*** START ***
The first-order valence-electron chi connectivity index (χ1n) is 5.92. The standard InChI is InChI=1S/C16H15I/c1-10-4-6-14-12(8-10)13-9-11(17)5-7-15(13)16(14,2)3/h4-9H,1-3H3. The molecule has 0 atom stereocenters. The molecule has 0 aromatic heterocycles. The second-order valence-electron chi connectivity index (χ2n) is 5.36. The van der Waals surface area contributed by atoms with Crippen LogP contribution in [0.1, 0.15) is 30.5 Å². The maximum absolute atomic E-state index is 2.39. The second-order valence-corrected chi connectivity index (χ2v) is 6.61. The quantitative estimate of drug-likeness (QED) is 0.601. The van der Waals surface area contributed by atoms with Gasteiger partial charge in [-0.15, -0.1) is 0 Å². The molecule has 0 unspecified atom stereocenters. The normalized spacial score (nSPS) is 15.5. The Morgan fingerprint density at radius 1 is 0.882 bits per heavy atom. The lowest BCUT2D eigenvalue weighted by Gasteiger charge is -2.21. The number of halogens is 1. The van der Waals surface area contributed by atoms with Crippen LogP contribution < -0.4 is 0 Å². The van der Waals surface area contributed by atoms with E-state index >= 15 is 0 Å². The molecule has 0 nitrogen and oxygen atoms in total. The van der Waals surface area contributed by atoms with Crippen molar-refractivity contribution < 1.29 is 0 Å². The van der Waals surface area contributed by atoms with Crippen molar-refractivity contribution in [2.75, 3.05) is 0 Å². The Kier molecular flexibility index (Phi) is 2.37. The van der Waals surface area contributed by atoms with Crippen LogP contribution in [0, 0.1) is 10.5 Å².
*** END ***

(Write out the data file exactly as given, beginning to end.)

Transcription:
The first-order valence-electron chi connectivity index (χ1n) is 5.92. The standard InChI is InChI=1S/C16H15I/c1-10-4-6-14-12(8-10)13-9-11(17)5-7-15(13)16(14,2)3/h4-9H,1-3H3. The molecule has 0 atom stereocenters. The molecule has 0 aromatic heterocycles. The second-order valence-electron chi connectivity index (χ2n) is 5.36. The van der Waals surface area contributed by atoms with Crippen LogP contribution in [0.1, 0.15) is 30.5 Å². The maximum absolute atomic E-state index is 2.39. The second-order valence-corrected chi connectivity index (χ2v) is 6.61. The quantitative estimate of drug-likeness (QED) is 0.601. The van der Waals surface area contributed by atoms with Gasteiger partial charge in [-0.15, -0.1) is 0 Å². The molecule has 0 unspecified atom stereocenters. The normalized spacial score (nSPS) is 15.5. The Morgan fingerprint density at radius 1 is 0.882 bits per heavy atom. The lowest BCUT2D eigenvalue weighted by Gasteiger charge is -2.21. The number of halogens is 1. The van der Waals surface area contributed by atoms with Crippen LogP contribution < -0.4 is 0 Å². The van der Waals surface area contributed by atoms with E-state index >= 15 is 0 Å². The molecule has 0 nitrogen and oxygen atoms in total. The van der Waals surface area contributed by atoms with Crippen molar-refractivity contribution < 1.29 is 0 Å². The van der Waals surface area contributed by atoms with Crippen molar-refractivity contribution in [2.75, 3.05) is 0 Å². The Kier molecular flexibility index (Phi) is 2.37. The van der Waals surface area contributed by atoms with Crippen LogP contribution in [0, 0.1) is 10.5 Å².